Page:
College of Biological Sciences Professor George Weiblen is the recipient of the University of Minnesota's 2017 President's Community-Engaged Scholar Award, the highest award the University of Minnesota bestows for scholarship conducted in partnership with external communities. Weiblen was chosen for the system-wide award for his community-engaged research and partnerships in Papua New Guinea which have advanced the field of biodiversity on the global level.
A professor in the Department of Plant and Microbial Biology, Distinguished McKnight University Professor Weiblen is the scientific director and curator of plants at the University’s James Ford Bell Museum of Natural History and Planetarium and a teacher in his “Flowering Plant Diversity” and “Minnesota Flora” courses.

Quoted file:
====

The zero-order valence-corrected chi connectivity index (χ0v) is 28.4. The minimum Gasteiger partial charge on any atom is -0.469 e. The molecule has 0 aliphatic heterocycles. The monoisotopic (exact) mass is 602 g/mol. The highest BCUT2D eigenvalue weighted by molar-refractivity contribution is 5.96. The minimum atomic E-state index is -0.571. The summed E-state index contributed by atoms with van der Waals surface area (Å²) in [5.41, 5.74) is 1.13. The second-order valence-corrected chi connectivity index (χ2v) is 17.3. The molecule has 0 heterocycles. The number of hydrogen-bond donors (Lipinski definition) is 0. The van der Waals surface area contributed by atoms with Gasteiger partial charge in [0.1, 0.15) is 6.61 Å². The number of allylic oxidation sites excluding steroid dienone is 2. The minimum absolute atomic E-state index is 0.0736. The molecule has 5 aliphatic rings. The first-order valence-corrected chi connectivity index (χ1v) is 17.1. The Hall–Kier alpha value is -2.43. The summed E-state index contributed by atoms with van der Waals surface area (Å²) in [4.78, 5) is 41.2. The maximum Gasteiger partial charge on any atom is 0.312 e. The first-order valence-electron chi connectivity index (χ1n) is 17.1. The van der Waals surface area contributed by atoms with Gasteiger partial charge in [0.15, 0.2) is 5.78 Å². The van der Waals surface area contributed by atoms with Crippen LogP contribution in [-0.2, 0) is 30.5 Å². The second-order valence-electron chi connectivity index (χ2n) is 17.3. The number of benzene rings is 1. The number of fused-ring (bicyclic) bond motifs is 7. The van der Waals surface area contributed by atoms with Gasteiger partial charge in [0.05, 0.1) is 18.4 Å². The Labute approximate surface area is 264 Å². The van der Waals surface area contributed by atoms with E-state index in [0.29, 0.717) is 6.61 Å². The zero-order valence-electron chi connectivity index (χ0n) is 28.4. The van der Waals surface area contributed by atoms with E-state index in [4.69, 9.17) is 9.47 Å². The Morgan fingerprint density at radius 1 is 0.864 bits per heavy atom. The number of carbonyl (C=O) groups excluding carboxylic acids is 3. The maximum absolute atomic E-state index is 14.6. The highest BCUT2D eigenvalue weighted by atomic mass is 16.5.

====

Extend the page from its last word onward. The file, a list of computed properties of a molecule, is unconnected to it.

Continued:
In 1997, Weiblen and his colleagues founded the New Guinea Binatang Research Center by working with scientists, local governments, and tribal leaders to develop a conservation area, public school, and the Swire Station Research Facility near the Papua New Guinea village of Wanang. Weiblen’s team of citizen scientists have identified 250,000 woody plants and more than 500 species, culminating in WIAD Conservation: a Handbook of Traditional Knowledge and Biodiversity. Training and salaries provided by Weiblen and his colleagues continue to leverage native knowledge of regional biology to promote research and environmental conservation in the region.
The award's college-wide recipients are:
Abimbola Asojo, professor, Department of Design, Housing, and Apparel, College of Design:
Kathryn Draeger, statewide director, Regional Sustainable Development Partnerships, University of Minnesota Extension;
Michelle Johnson-Jennings, assistant professor, Department of Pharmacy Practice and Pharmaceutical Sciences, School of Pharmacy:
Jennifer McComas, professor, Department of Educational Psychology, College of Education and Human Development;
Kathy Quick, associate professor, Humphrey School of Public Affairs:
Tetyana Shippee, assistant professor, Division of Health Policy and Management, School of Public Health; and
Renee Sieving, professor, School of Nursing.